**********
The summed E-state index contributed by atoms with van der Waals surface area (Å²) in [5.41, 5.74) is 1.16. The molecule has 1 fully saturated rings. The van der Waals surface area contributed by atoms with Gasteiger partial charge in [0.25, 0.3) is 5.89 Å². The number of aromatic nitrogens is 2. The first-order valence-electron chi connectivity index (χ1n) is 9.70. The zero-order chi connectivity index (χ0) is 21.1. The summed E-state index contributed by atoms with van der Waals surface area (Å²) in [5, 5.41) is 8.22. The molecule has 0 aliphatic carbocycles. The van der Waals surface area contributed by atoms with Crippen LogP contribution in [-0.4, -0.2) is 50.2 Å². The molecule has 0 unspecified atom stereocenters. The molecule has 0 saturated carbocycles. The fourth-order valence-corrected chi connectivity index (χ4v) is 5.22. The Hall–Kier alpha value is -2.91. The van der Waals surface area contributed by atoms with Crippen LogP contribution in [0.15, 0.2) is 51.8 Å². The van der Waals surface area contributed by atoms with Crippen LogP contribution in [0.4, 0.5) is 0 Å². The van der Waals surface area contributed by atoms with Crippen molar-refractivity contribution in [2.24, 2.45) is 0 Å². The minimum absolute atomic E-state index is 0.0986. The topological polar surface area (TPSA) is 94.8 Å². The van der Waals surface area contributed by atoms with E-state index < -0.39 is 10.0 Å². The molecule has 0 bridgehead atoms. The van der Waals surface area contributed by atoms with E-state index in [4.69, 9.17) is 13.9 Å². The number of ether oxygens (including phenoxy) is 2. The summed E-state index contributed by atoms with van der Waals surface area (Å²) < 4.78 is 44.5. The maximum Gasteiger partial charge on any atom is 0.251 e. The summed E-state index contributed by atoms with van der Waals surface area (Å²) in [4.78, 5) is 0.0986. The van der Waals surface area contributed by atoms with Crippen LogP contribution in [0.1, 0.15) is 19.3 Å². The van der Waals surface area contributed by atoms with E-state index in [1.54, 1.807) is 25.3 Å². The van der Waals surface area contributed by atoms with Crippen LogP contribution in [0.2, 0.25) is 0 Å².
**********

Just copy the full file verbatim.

The summed E-state index contributed by atoms with van der Waals surface area (Å²) in [5.41, 5.74) is 1.16. The molecule has 1 fully saturated rings. The van der Waals surface area contributed by atoms with Gasteiger partial charge in [0.25, 0.3) is 5.89 Å². The number of aromatic nitrogens is 2. The first-order valence-electron chi connectivity index (χ1n) is 9.70. The zero-order chi connectivity index (χ0) is 21.1. The summed E-state index contributed by atoms with van der Waals surface area (Å²) in [5, 5.41) is 8.22. The molecule has 0 aliphatic carbocycles. The van der Waals surface area contributed by atoms with Crippen LogP contribution in [-0.4, -0.2) is 50.2 Å². The molecule has 0 unspecified atom stereocenters. The molecule has 0 saturated carbocycles. The fourth-order valence-corrected chi connectivity index (χ4v) is 5.22. The Hall–Kier alpha value is -2.91. The van der Waals surface area contributed by atoms with Crippen LogP contribution in [0.15, 0.2) is 51.8 Å². The van der Waals surface area contributed by atoms with Crippen LogP contribution in [0.4, 0.5) is 0 Å². The van der Waals surface area contributed by atoms with Crippen molar-refractivity contribution in [2.24, 2.45) is 0 Å². The minimum absolute atomic E-state index is 0.0986. The topological polar surface area (TPSA) is 94.8 Å². The van der Waals surface area contributed by atoms with E-state index < -0.39 is 10.0 Å². The molecule has 0 bridgehead atoms. The van der Waals surface area contributed by atoms with E-state index in [4.69, 9.17) is 13.9 Å². The number of ether oxygens (including phenoxy) is 2. The summed E-state index contributed by atoms with van der Waals surface area (Å²) < 4.78 is 44.5. The maximum Gasteiger partial charge on any atom is 0.251 e. The summed E-state index contributed by atoms with van der Waals surface area (Å²) in [4.78, 5) is 0.0986. The van der Waals surface area contributed by atoms with Crippen LogP contribution in [0.1, 0.15) is 19.3 Å². The van der Waals surface area contributed by atoms with E-state index in [1.54, 1.807) is 25.3 Å². The van der Waals surface area contributed by atoms with Crippen LogP contribution in [0.2, 0.25) is 0 Å².